PEMCRC Survey Studies

Why are the Reviewers asking for these?

  • Content  Content refers to the authority and evidence behind the content of your survey question items.  Generally speaking, just having one person design questions is insufficient.  Two experts is great.  Three is better.  A whole panel – if you can do that – is even better.  A rigorous breakdown of content, such as an actual formal Delphi process is even better.  Essentially we are looking for rigor in the specific content within your survey question items as a component of validity.  Later in the application, you’ll have an opportunity to tell us how you maintained the rigor in this component.

RAND Corporation. The Delphi Method (1967).

  • Response Process  – Response process is another component of survey validity, but addresses something beyond content.  It refers to whether respondents who are otherwise naive to your questions will respond appropriately to yield valid data.  Factors that can adversely affect response process include – but are not limited to – poor grammar and syntax, bias in the tone of the question, or questions that trap the respondent into a single answer: e.g. “Do you feel caring for children is a good thing?”  Typically, the best method to improve this component of validity is to do pilot testing, preferably with a larger number of people (20s to 30s is ideal), and to obtain feedback about the questions themselves.  In this application, please tell us what your pilot testing was like, how it was conducted (online, paper, anonymous, etc.), how many people and what kinds of people piloted, and what changes you made based on piloting.  Multiple piloting phases can be good too.
  • Reliability & Internal Consistency  – Reliability is another component of validity but is not synonymous with validity.  It reflects the propensity of the items to generate consistent responses – as opposed to random responses based on however the respondent feels that day.  Reliability can be demonstrated in many ways, including:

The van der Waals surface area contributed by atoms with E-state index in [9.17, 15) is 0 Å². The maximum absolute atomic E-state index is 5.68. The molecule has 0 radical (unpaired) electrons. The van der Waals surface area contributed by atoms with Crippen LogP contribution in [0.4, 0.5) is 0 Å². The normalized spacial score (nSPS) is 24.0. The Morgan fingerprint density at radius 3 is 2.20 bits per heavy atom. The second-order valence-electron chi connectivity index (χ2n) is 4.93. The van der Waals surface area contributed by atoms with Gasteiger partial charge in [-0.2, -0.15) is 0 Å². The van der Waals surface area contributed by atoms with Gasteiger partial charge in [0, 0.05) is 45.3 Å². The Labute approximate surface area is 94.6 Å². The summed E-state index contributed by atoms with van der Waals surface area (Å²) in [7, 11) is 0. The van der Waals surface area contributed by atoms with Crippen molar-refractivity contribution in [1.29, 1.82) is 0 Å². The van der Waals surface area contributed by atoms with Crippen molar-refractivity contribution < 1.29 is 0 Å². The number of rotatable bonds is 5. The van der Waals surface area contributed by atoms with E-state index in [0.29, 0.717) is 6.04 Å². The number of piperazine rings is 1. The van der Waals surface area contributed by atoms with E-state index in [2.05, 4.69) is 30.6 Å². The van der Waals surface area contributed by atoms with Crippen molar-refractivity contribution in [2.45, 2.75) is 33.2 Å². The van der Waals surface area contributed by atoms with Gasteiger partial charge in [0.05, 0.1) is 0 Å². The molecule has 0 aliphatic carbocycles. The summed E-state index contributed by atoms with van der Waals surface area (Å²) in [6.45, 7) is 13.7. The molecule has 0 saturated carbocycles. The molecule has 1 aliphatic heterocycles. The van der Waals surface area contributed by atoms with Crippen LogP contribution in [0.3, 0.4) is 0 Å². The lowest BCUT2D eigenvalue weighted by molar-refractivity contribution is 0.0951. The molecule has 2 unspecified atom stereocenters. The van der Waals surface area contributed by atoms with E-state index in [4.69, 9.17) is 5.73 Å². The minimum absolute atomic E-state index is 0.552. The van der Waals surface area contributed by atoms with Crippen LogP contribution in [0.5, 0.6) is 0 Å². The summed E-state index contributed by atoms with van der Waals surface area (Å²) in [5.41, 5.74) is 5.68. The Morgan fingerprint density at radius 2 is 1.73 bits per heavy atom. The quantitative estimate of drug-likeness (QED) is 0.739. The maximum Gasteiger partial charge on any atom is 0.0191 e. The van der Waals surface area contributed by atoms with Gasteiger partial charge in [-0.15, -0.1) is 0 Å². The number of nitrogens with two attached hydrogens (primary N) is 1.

• temporal reliability (a respondent takes the survey at 2 different time points with an opportunity to ‘forget,’ but still has very similar results)
    • spatial reliability (a respondent takes the survey in 2 different environmental milieux – e.g. in the middle of a clinical shift and at home)
  • Internal consistency is a form of reliability but at the item-to-item level.  It essentially provides assurance that each question item is measuring the same thematic construct, and it can be numerically calculated.  For example, if all questions are reflective of political affiliation, then generally speaking, answering a question on taxes should be fairly consistent with the way you answer the question on the environment, etc.  In other words, answering an item a certain way is reasonably consistent with the way you would answer another item because all of the items measure political affiliation.  A Cronbach’s alpha is a popular measure of internal consistency, if it applies to the type of survey questions you are posing.

Tavakol. Making sense of Cronbach’s alpha (2011).

  • Why are you asking for Demographics at the end?  This one is a PEM CRC SOEM request:  although the evidence is not robust, anecdotally – our surveys tend to have better completion rates when the ‘easy’ demographic questions end the survey, rather than start the survey.

More resources for Survey Studies:

Survey Study Subcommittee Review Process & Scoring system

Bennet et al.  Reporting Guidelines for Survey Research (2011).

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